After crowning himself emperor, Napoleon I had given France the Napoleonic Code, a civil law reform, and started adorning Paris in style of the ancient Rome. Arc de Triomphe and the Madeleine Church were built. Famous works of art were being brought from all over the world to fill Parisian museums and libraries. By the Napoleon's decree, all old structures along the Jardin des Tuileries and Le Louvre were demolished and replaced with the beautiful rue de Rivoli. Water supply of the city was secured by the many canals dug, yet subsequently filled up, except for the Saint-Martin canal, that was laid out along the Bastille trench and preserved.

In spring of 1814, after the Russian tsar Alexander I entered Paris, Napoleon renounced the French throne for himself and his heirs and retired to his estate on the island of Elba. The restoration of the House of Bourbon took place in France. The throne was ascended by Louis XVIII, the last Bourbon king of France, but his attempts to revert back to the old regime of monarchy provoked people's unrest and allowed Napoleon to regain power. His defeat at Waterloo ultimately brought death upon him.

The article by Irina Sukharnikova, translation by Ekaterina Ryabova; specially for Sweet Home Abroad

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French Republics

The failed attempt to restore Bourbon monarchy resulted in rebellions and barricades across Paris in 1830 and a subsequent instalment of the July Monarchy. The period marked the beginning of the industrial growth of Paris, with railway tracks and train stations being actively built. The population of Paris exceeded 1 million, but the vast majority was living in slums. Establishing the scene of that historic period, Victor Hugo settled his character, a poor boy named Gavroche, on the Place de la Bastille, where Napoleon I once wanted to erect an elephant-shaped fountain. Today the July Column stands on the square.

King's hesitation to implement reforms resulted in another revolution in 1848 and creation of the Second Republic, headed by Napoleon I's nephew Louis-Napoleon. In 1852 the French voted in favour of the Empire, and Napoleon III was crowned Emperor of the French. The new emperor appointed Georges-Eugène Haussmann as prefect of the Seine department in order to rebuild the city of Paris, to get rid of the medieval quarters and create wide boulevards instead. Hausmann studied urban planning in Saint Petersburg; his 7-storey buildings made of white Parisian limestone are indistinguishable from each other save for different window grids. Having been influenced by the beauty of Saint Petersburg, Hausmann initiated a very ambitious urban replanning campaign. The old structure of the city was left intact only in the Latin Quarter and the district of Marais.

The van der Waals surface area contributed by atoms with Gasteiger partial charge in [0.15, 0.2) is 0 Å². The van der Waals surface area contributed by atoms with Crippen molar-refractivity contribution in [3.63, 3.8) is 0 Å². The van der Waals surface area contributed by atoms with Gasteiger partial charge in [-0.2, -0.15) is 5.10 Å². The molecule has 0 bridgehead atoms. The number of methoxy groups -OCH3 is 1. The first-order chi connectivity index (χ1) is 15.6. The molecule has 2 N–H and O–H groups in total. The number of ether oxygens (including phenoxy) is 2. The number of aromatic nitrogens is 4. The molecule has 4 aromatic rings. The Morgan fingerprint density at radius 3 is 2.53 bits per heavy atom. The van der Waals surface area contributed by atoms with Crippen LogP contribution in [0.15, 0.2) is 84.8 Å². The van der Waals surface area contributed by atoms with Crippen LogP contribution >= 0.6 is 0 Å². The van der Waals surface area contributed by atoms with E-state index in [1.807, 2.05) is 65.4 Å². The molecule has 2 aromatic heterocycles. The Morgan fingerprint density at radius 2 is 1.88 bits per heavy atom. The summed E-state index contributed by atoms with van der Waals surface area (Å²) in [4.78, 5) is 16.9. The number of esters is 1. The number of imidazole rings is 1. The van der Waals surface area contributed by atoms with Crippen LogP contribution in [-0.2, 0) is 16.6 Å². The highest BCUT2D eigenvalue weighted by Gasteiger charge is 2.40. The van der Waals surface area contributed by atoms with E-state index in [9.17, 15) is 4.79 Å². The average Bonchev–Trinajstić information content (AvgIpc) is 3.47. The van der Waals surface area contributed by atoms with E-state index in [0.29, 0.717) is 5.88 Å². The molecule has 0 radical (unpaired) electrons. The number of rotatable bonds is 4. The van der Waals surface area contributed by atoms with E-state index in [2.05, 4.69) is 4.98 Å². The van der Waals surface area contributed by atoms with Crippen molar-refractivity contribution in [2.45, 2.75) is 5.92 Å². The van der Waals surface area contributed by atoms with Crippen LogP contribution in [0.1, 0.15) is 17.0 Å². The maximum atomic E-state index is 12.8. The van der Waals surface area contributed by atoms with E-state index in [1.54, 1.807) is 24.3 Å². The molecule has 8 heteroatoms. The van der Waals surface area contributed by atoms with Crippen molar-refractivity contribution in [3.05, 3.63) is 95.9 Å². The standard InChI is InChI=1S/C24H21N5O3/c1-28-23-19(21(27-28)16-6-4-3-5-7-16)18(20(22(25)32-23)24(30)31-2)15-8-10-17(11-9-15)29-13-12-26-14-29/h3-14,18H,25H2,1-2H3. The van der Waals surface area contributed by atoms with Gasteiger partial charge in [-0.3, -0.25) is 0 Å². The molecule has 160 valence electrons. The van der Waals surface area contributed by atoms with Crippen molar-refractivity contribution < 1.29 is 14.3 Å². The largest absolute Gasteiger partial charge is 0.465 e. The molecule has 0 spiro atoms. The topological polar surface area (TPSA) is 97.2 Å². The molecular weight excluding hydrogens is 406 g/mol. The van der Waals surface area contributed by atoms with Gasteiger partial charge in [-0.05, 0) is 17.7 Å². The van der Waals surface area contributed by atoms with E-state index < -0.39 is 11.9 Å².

One of the masterpieces of the Napoleon III period is Palais Garnier. In 1867 Russian Emperor Alexander II visited Paris and the Saint Alexander Nevsky cathedral that was built on his own initiative, where Alexander prayed to thank God for sparing his life in the assassination attempt in the Bois de Boulogne.

In 1870, after the defeat in the war against Prussia and captivity, Napoleon III was decrowned, and the Third Republic was declared. The Paris Commune refused to surrender Paris to German forces, and their uprising was swift and fierce. Street fighting ruined the city hall and the Tuileries Palace. The communards were executed, and for repentance of their sins the Sacré Coeur basilica was erected on the Montmartre.

In 1885 all riches of French monarchs were sold, and the city began to see structures of metal and glass: the Eiffel Tower, the railway stations of Gare de Lyon and Gare d'Orsay, the beautiful bridge Pont Alexandre III. At the beginning of the 20th century Paris turned into an acknowledged cultural hub of Europe. Picasso, Chagall, Stravinsky, Hemingway all lived and created their masterpieces here. Musée d’Orsay and Musée Rodin have also been opened.

The article by Irina Sukharnikova, translation by Ekaterina Ryabova; specially for Sweet Home Abroad

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Modern times

The Third Republic ended in 1940 with the Nazis entering the city. The Fourth Republic began in August 1944, when general Charles de Gaulle marched along Paris to the Place de l'Étoile. The Fifth Republic was created in 1958, when the French Constitution still in place today was adopted. After an unprompted riot of the Sorbonne students the political climate of the country changed, bringing the era of ambitious projects. The Seine saw the Center Georges Pompidoux rise on the right bank and the Montparnasse tower on the left. The pyramid of Louvre, the Arc de Defense, the Bastille Opera appeared in Paris at that time.

The 21st century Paris is famous only for its man-made beaches on the banks of Seine, but one can hope that a feeble attempt at reconstructing the locals' favourite market Les Halles will be shadowed by the creation of a new symbol of Paris.

Today Paris is one of the most popular cities on Earth. Life here is understood as art, and every visitor is turned into a romantic. 1800 monuments, 140 museums, 145 theatres, thousands of restaurants, cafes and bistros attract millions of visitors annually looking for adventures and unforgettable memories.

The article by Irina Sukharnikova, translation by Ekaterina Ryabova; specially for Sweet Home Abroad